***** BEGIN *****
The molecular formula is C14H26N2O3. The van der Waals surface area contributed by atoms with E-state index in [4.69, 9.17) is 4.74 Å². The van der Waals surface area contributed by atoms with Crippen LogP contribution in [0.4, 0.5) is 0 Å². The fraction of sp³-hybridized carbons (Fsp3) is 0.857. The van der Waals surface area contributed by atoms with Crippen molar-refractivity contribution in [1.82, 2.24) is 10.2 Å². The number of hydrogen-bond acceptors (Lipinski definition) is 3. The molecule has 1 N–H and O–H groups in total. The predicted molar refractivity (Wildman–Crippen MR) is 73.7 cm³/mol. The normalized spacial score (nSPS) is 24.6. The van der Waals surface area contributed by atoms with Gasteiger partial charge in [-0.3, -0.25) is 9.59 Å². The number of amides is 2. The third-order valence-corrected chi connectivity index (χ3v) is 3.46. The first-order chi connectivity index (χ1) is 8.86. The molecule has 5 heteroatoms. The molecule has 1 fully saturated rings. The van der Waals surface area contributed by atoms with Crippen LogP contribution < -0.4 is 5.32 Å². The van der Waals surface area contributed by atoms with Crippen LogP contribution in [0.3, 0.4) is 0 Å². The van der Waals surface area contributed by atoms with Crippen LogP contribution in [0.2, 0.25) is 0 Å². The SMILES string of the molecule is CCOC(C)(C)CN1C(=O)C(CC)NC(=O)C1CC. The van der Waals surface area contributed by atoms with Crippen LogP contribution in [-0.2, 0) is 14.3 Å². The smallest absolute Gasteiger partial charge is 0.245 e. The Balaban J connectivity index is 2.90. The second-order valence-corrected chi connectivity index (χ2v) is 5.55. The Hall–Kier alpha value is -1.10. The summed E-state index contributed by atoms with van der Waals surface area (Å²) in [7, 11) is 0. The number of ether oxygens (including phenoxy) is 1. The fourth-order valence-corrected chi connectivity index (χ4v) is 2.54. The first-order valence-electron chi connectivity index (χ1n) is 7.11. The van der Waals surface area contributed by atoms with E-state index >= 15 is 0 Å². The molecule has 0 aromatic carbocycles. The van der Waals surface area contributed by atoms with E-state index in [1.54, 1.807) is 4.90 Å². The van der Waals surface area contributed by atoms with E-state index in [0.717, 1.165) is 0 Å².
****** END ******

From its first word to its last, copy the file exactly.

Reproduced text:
The molecular formula is C14H26N2O3. The van der Waals surface area contributed by atoms with E-state index in [4.69, 9.17) is 4.74 Å². The van der Waals surface area contributed by atoms with Crippen LogP contribution in [0.4, 0.5) is 0 Å². The fraction of sp³-hybridized carbons (Fsp3) is 0.857. The van der Waals surface area contributed by atoms with Crippen molar-refractivity contribution in [1.82, 2.24) is 10.2 Å². The number of hydrogen-bond acceptors (Lipinski definition) is 3. The molecule has 1 N–H and O–H groups in total. The predicted molar refractivity (Wildman–Crippen MR) is 73.7 cm³/mol. The normalized spacial score (nSPS) is 24.6. The van der Waals surface area contributed by atoms with Gasteiger partial charge in [-0.3, -0.25) is 9.59 Å². The number of amides is 2. The third-order valence-corrected chi connectivity index (χ3v) is 3.46. The first-order chi connectivity index (χ1) is 8.86. The molecule has 5 heteroatoms. The molecule has 1 fully saturated rings. The van der Waals surface area contributed by atoms with Crippen LogP contribution < -0.4 is 5.32 Å². The van der Waals surface area contributed by atoms with Crippen LogP contribution in [0.3, 0.4) is 0 Å². The van der Waals surface area contributed by atoms with Crippen LogP contribution in [0.2, 0.25) is 0 Å². The SMILES string of the molecule is CCOC(C)(C)CN1C(=O)C(CC)NC(=O)C1CC. The van der Waals surface area contributed by atoms with Crippen LogP contribution in [-0.2, 0) is 14.3 Å². The smallest absolute Gasteiger partial charge is 0.245 e. The Balaban J connectivity index is 2.90. The second-order valence-corrected chi connectivity index (χ2v) is 5.55. The Hall–Kier alpha value is -1.10. The summed E-state index contributed by atoms with van der Waals surface area (Å²) in [7, 11) is 0. The number of ether oxygens (including phenoxy) is 1. The fourth-order valence-corrected chi connectivity index (χ4v) is 2.54. The first-order valence-electron chi connectivity index (χ1n) is 7.11. The van der Waals surface area contributed by atoms with E-state index >= 15 is 0 Å². The molecule has 0 aromatic carbocycles. The van der Waals surface area contributed by atoms with E-state index in [1.54, 1.807) is 4.90 Å². The van der Waals surface area contributed by atoms with E-state index in [0.717, 1.165) is 0 Å².